Venue: Crowd of Favours
ALONG CAME A SPIDER
He had always wanted to be famous. When he kidnapped two well-known rich kids, it was headline news. Then one of them was found – dead – and the whole nation was in uproar. For such a high-profile case, they needed the top people – Alex Cross, a black detective with a PhD in psychology, and Jezzie Flanagan, an ambitious young Secret Service agent – yet even they were no match for the killer. He had the unnerving ability to switch from blood-crazed madness to clear-eyed sanity in an instant. But was he the helpless victim of a multiple-personality disorder – or a brilliant, cold-blooded manipulator?
This was a book picked by Helen. I really should have done this before my notes stopped making sense! At least a few of us had read this in the past with one person remembering it positively.
The first thing we discovered was general group confusion as to who the detective was. One of us had him confused with the psychologist in the Jonathan Kellermans books, while another thought he was Lincoln Rhyme from the Jeffery Deaver series! This was nicely summed up nicely that there is now just one big American cop and we all agreed that they are all starting to blend into one. There seems to have been a collective decision for everyone who originally owned the book to have got rid of it which didn’t bode well for the rest of the discussion!
This book was the first in the Alex Cross series and was published in 1993. Straight away the book got a fair bit of stick. We found it to be formulaic and Cross was a difficult character to work out although the police procedural timescale was more realistic than in a lot of other books. None of us could decide if we found the idea of the villain with a split personality a good thing or not.
It was interesting to see that there was no point of view from Gary Murphy/Soneji even though quite a few other characters had their own personal chapters. One member called him a photo fit sociopath, which made it hard to believe in him. We compared him to ‘the joker in Batman’.
Another member meanwhile made us laugh wondering how Cross never gets tired – he is quite the super man: playing piano, work, parenting and everything else.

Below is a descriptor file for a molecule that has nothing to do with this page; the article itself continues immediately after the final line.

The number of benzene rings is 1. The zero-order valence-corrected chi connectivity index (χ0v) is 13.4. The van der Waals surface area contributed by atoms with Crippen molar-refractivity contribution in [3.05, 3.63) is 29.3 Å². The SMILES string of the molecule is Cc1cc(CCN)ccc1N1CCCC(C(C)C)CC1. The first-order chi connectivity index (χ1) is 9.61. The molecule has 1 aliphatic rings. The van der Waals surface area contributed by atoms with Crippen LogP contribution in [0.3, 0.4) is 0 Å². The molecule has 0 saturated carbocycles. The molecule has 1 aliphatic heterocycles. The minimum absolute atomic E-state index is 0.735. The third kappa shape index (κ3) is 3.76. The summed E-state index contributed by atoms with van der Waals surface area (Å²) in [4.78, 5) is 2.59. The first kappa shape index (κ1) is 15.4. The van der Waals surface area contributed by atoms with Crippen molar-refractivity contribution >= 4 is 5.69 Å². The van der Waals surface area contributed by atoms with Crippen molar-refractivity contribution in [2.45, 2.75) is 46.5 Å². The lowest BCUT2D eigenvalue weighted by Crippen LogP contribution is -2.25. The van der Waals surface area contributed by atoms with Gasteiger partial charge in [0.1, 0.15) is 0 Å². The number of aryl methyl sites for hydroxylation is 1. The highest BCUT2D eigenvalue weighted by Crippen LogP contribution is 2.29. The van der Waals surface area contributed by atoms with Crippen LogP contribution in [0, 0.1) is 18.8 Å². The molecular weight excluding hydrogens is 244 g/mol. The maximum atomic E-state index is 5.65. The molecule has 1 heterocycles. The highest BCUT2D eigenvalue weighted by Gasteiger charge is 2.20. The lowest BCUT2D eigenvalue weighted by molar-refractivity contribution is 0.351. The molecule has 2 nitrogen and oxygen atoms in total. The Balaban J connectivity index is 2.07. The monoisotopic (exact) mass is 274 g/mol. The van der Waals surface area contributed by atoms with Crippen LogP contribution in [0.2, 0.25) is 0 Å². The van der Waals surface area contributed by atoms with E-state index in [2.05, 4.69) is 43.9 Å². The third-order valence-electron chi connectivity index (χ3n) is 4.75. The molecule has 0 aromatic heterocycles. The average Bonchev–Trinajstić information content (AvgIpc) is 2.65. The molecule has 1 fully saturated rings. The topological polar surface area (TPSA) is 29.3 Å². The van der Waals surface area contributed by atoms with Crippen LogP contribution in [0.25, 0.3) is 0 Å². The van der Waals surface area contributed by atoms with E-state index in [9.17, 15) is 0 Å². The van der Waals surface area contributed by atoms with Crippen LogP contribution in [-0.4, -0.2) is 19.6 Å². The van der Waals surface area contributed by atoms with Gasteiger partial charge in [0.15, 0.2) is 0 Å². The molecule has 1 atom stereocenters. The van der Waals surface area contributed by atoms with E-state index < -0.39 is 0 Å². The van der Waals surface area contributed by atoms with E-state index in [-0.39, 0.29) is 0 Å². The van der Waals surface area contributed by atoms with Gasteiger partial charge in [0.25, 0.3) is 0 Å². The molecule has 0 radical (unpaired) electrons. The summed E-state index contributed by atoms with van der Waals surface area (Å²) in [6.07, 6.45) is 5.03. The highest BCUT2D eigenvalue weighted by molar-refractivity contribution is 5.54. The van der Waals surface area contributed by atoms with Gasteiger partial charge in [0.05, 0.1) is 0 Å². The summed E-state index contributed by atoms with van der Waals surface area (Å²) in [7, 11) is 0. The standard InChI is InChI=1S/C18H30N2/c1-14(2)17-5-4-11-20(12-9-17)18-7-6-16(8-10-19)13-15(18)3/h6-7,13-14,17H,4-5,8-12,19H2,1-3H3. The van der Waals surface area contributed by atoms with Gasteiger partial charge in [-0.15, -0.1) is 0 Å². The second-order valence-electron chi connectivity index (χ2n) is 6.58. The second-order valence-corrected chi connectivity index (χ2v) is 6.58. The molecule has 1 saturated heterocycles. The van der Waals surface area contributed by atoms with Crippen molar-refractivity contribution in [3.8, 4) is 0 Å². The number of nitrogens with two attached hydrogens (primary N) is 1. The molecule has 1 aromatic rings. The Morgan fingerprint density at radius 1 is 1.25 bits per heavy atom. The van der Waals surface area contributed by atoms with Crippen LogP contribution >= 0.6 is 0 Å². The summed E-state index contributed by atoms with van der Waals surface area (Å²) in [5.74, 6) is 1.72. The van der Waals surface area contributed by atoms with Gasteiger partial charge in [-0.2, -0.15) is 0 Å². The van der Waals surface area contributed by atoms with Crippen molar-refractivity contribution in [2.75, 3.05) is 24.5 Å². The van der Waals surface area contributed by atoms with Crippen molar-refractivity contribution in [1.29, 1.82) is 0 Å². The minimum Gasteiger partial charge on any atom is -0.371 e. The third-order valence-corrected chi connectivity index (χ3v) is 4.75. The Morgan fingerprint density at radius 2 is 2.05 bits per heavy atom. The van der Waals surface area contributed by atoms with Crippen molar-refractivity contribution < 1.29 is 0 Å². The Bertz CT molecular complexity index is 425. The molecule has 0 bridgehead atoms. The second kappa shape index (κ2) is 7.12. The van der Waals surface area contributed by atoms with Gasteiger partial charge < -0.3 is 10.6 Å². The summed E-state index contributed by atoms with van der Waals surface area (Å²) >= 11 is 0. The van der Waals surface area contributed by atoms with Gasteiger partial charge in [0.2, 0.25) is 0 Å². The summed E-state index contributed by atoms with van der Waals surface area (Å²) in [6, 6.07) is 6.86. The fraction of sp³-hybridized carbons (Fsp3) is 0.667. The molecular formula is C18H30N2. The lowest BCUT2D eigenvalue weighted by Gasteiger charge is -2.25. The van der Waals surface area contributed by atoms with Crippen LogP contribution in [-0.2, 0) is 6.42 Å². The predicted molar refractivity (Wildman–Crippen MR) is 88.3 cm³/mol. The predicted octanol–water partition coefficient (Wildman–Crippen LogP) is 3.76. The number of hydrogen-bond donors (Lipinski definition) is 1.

Was the book dated? No one could really remember the racism but don’t think much has changed in regards to that. Some things we did decide were dated included the annoying habit of constantly wearing sunglasses. Since the books release we now have mobile phones, social media, selfies, internet stalking and creating fake profiles all of which would be done probably by Murphy/Soneji in these days.
Jezzie Flanagan: We had a good chat about the femme fatale. For some reason I have written down ‘Forgot to press the space bar’! I think that is in reference to the silly spelling of her name. The general agreement was that despite being the only female character of note she didn’t quite ring true and were disappointed that she had to use sex to move forward and blowing her high flying career for money.
This sent the group off into what makes a good female character which was a fantastic conversation that I didn’t write down so you will have to use your imagination. 😉
We also wondered what would happen if one of the characters was gay. Getting confused again with the Kellerman books again there!
So one of us found it boring, another over the top and a different member thought some of the characters were cartoony. We agreed that we didn’t want to be a member of Cross family seeing as so many of them get injured or killed, leading to comparisons with Kate Adie!!
We then wondered if Helen had been reading a different book to everyone else again as she kept wondering where Angeline Jolie was.
Cross’ relationship with his boss came under criticism as there was no explanations for the political battles they had and made us wonder what the point of those were.
Switching to the film version we discussed the shortened time frame and how films must have happy endings.
Some quick notes: the plot was too complex but the book was easy to read with short chapters being a positive. However many quickly lost interest. The characters were strong and defined even if not always believable. We liked Cross and Sampsons relationship.
Would we read more? Most said probably not however if it was on a shelf in a holiday cottage or hotel then maybe.SCORE
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Reblogged this on For the love of Books!! and commented:
I’m everywhere these days! This is my first review for Leeds Book Club x